Gov. Mike Pence is using a recent Indiana Supreme Court decision to argue that he should not be required to release documents that have been deemed by law to be public records.
The Indiana Supreme Court ruled April 19 that it won’t compel lawmakers to release their emails to the public, even though it said the Access to Public Records Act applies to the General Assembly. The court said the separation of powers in the Indiana Constitution means the courts should not tread on lawmakers’ turf.
Now, Pence wants that same logic applied to him.
Of course he does. He also wanted to operate his very own “news bureau,” so that “news” would portray him in a favorable light.
The Indiana Supreme Court’s decision in the recent Koch case dismayed the legal community, for a number of reasons. The Court cited separation of powers–saying that it lacked the authority to overrule the legislature’s own interpretation of the law requiring disclosure.
In the Koch case, Citizens Action Coalition and two other groups the tried to get access to emails between utility companies and Rep. Eric Koch, R-Bedford, who is chairman of the House Energy Committee. The Supreme Court found that determining whether those documents counted under the APRA as legislative work is a “non-justiciable question,” meaning a matter it cannot adjudicate.
In the immigration case, Groth requested the contract the governor entered into with Barnes & Thornburg, who sued for the state instead of Indiana Attorney General Greg Zoeller, as well as copies of firm’s invoices. He also sought emails between the Texas Attorney General, who led the suit, and Pence’s office.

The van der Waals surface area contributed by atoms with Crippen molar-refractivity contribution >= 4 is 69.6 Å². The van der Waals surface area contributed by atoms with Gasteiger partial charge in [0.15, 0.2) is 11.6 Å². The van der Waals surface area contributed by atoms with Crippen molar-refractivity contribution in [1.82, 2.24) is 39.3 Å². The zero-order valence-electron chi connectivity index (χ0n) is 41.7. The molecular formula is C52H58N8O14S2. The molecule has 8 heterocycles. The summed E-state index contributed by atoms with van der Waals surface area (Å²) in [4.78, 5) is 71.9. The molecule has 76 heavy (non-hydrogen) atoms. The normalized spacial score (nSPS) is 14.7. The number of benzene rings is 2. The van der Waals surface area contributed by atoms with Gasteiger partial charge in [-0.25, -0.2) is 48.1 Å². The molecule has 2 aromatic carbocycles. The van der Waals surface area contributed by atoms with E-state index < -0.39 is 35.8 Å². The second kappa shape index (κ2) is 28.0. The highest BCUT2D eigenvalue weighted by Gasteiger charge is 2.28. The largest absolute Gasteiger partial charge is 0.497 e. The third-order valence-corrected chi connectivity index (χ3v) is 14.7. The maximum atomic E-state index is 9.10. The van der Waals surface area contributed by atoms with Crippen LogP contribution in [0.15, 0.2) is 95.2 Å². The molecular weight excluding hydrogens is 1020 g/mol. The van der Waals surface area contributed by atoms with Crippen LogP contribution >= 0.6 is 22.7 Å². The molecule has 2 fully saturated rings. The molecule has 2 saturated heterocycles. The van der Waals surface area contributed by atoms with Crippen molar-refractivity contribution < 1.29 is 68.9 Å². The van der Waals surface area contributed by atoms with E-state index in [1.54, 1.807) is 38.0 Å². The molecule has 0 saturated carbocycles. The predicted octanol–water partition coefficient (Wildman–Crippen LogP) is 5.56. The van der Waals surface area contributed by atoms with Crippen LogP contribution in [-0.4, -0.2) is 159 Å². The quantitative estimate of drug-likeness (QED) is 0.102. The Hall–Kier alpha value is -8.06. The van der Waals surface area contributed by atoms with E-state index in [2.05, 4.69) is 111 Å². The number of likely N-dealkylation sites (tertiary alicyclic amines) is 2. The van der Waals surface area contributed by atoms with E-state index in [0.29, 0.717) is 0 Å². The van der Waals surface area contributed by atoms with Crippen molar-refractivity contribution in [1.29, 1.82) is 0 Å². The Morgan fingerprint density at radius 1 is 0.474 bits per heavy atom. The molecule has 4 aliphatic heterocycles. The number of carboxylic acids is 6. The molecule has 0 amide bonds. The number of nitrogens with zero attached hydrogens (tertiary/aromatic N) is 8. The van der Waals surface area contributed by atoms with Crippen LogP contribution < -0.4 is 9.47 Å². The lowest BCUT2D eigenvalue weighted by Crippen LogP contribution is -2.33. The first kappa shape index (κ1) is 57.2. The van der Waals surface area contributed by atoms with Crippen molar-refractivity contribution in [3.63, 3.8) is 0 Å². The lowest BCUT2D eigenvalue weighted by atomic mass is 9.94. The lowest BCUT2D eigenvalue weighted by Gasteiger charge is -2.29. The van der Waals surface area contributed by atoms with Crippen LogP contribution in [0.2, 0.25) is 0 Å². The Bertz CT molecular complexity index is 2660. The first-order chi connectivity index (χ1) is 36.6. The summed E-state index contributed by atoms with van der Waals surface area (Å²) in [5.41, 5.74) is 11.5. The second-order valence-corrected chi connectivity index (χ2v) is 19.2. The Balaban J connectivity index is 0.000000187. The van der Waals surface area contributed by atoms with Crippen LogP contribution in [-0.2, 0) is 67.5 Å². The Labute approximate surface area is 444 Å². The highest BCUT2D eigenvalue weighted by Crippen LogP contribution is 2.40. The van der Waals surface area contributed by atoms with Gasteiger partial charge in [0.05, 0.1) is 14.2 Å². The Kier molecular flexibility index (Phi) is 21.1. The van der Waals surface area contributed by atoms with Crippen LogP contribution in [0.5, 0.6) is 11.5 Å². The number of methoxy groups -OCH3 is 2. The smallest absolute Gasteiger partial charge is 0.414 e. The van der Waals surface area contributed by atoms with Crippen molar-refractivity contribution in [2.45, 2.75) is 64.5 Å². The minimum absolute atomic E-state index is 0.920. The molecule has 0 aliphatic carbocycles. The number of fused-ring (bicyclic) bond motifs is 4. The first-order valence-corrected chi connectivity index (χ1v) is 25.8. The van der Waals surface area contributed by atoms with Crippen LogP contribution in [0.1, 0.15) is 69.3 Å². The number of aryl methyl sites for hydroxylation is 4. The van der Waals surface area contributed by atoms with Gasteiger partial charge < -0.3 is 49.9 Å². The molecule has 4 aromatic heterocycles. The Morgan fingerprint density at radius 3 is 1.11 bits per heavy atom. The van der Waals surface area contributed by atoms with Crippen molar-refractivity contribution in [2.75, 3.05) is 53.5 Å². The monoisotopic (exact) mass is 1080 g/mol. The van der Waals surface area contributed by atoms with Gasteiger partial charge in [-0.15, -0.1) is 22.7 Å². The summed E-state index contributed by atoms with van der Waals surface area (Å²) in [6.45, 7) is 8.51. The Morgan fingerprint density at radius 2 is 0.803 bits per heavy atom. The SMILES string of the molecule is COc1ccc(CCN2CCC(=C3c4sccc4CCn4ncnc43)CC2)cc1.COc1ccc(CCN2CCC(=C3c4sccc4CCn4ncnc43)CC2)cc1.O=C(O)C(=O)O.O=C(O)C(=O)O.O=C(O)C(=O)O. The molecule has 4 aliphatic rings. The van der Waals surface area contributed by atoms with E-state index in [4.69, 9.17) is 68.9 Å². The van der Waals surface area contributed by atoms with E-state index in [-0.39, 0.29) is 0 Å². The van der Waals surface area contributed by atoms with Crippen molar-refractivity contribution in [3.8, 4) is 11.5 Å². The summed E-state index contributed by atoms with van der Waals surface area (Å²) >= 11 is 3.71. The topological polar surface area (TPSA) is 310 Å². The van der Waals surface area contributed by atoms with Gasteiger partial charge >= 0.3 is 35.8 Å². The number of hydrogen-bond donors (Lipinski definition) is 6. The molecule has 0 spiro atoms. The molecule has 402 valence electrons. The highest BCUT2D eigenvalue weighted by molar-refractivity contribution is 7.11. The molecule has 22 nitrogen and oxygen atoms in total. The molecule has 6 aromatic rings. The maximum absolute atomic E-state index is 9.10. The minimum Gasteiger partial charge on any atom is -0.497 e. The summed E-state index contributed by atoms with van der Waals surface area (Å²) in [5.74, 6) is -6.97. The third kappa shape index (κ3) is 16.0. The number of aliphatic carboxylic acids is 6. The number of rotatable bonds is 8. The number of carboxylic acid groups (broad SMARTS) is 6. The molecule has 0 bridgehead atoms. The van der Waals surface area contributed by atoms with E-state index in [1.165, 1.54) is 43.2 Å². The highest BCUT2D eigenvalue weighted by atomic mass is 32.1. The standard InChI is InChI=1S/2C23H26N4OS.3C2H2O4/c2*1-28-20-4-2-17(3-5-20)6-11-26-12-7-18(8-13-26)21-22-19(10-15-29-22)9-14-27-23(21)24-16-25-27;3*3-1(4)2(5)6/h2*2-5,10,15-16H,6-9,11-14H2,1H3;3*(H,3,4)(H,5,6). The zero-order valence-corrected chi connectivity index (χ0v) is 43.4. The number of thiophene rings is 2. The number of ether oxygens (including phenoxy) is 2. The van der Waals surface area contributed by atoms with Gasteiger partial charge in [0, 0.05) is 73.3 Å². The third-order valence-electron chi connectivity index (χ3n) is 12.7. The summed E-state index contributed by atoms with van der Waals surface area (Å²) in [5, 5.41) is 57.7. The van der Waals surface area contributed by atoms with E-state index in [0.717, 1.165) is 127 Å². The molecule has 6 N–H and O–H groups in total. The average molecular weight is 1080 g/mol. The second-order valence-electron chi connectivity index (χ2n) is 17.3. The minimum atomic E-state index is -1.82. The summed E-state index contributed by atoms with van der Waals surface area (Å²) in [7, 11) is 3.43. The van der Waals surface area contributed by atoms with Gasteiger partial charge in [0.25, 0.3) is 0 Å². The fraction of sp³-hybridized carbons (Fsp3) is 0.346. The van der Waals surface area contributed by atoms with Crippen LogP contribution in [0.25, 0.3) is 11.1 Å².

But the documents Groth received back were “heavily redacted,” he said, so he complained to the Public Access Counselor and ultimately filed the suit.
What is at stake here is a basic tenet of good government: are citizens entitled to information about contracts that their elected officials have entered into? Information about the expenses involved? The usual answer is: yes. That’s what is meant by transparency–an important aspect of democratic governance.
If voters cannot access information about the way their government works, they lack important information on which to base their votes. We call that sort of information “accountability.”
Public access advocates say their fears about the recent Indiana Supreme Court decision are already coming true.
Kerwin Olson, executive director of the Citizens Action Coalition, said he was worried the Supreme Court case would have negative, far-reaching implications, and this appears to be one of them.
“The Pence administration is already citing Koch as an additional authority to deny releasing government documents,” Olson said. “it’s quite astonishing and troubling. It further shuts the door to accountability and transparency in government when we should be going the opposite direction.”
The Indiana Supreme Court’s ruling is troubling, and not just because it is an open invitation to Mike Pence and the legislature to shield their actions from the voters. As Steve Key, executive director of the Hoosier State Press Association, noted
“If the judiciary takes this position, it would eviscerate the Access to Public Records Act because every agency would argue that a judge shouldn’t judge whether a document should be released under an APRA request if the agency’s position is that the record is part of its internal operations,” Key said. “The public’s ability to hold government officials accountable would be greatly hamstrung by such a policy.”